This one is dated to 17 July 1917, so just after the big daylight Gotha raids; where is not specified, but probably somewhere in London. No shelter is actually visible here, but the notice being read by the woman and children reads
contains a fairly good sized
in the event of an
passers by are welcome to what shelter it affords.
Again, the suggestion here is that some shelters were being built privately, but at least sometimes are acting as public shelters.
The location, as can be here, is on the corner of Melbourne Place, so just across from (the then brand-new) Australia House. It turns out that this shelter was just one corner of the YMCA's Aldwych Hut, which was a club for Australian servicemen -- logically enough, given the location.
Two women, with many mugs; the sign is missing from the first image but it looks like the same arrangement of sandbags around the rear door.
Inside it's pretty bare, and not very inviting.
I'm actually not convinced that this was a 'real' air raid shelter, as opposed to a way to raise funds from passers-by. Getty Images does describe all three photos as being of an 'air raid shelter' (which is how I found them), but there seems to be no sign saying it's a shelter.
I found this undated, photo of the 'shelter' in a selection of photos belonging to J. J. Percival Curnow, the manager of the Aldwych Hut. The sign above the door says 'ALDWYCH YMCA DUG-OUT' and next to that is one saying 'REFRESHMENTS COME RIGHT IN'. It seems more likely to me that rather than being an air raid shelter, it was meant to evoke a trench shelter, as a way to pull people off the street and to part them from their money (for a good cause, of course). That would explain the many mugs as well as the posters about YMCA dug-outs in France and so on. Still, if you happened to be walking down the Strand when an air raid was on, you probably wouldn't stop to ask questions!
So far, so-so. There doesn't seem to be much photographic evidence of First World War air raid shelters at all, at least not where I'm looking. But a final pair of photos held by Getty Images, while not showing any air raid shelter at all, are nevertheless very intriguing indeed.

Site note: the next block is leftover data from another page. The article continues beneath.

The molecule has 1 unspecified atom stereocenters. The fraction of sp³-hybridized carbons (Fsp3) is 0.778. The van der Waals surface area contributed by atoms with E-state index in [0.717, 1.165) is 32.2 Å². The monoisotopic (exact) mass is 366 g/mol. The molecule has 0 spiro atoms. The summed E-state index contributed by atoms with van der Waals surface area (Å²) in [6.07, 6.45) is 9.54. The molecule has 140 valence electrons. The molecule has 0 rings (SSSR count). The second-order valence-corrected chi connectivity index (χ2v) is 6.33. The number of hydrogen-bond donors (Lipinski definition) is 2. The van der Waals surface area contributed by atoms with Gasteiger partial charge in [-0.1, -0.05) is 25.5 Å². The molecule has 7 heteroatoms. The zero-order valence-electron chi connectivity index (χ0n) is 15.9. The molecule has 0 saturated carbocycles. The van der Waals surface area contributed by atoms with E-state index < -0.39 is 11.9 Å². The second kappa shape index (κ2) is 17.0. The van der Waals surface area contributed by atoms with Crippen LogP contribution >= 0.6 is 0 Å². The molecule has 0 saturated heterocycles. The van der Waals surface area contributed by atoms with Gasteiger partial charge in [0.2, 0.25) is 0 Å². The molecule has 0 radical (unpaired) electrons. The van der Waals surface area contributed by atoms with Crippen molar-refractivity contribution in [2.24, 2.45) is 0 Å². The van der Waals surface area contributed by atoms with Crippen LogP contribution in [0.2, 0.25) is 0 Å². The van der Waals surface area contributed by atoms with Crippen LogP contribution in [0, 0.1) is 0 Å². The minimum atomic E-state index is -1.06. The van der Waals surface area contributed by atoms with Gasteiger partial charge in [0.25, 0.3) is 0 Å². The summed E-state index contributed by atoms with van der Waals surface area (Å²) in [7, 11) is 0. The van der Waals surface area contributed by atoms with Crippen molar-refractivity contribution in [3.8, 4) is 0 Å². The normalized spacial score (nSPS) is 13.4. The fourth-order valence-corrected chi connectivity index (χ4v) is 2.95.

This one is dated 17 October 1917 and are described as 'Moses Shackman, centre, with members of the Jewish East End Shelter Corps. Their hats are labelled in Yiddish and English'. I haven't been able to trace Moses Shackman.
This one has exactly the same date and caption, but it clearly shows that the hatbands in fact read, in English, 'RAID SHELTER CORPS'. There are a few hits in the British Newspaper Archive about an organisation with this name, and it was based in Stepney. Since Stepney had a large Jewish population at this time, that would seem to fit. But the story seems to be more complicated than that -- so I'll take it up in another post.
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- The Historic England page for the Woodbridge shelter says it is 'one of only two purpose-built First World War air raid shelters known to survive in England', but rather unhelpfully doesn't actually say where the other one is. It might be at the Great Wakering Old School in Essex, according to a site which is currently offline. Update: Ian Castle pointed out that the 'other' surviving shelter is probably the one at Cleethorpes in Lincolnshire (built in 1916).
- Graphic, 29 September 1917, 375.
- I'm only looking at the British ones here, but there are also some from France and Belgium, including one from February 1918 where some of the occupants appear to be wearing gas masks.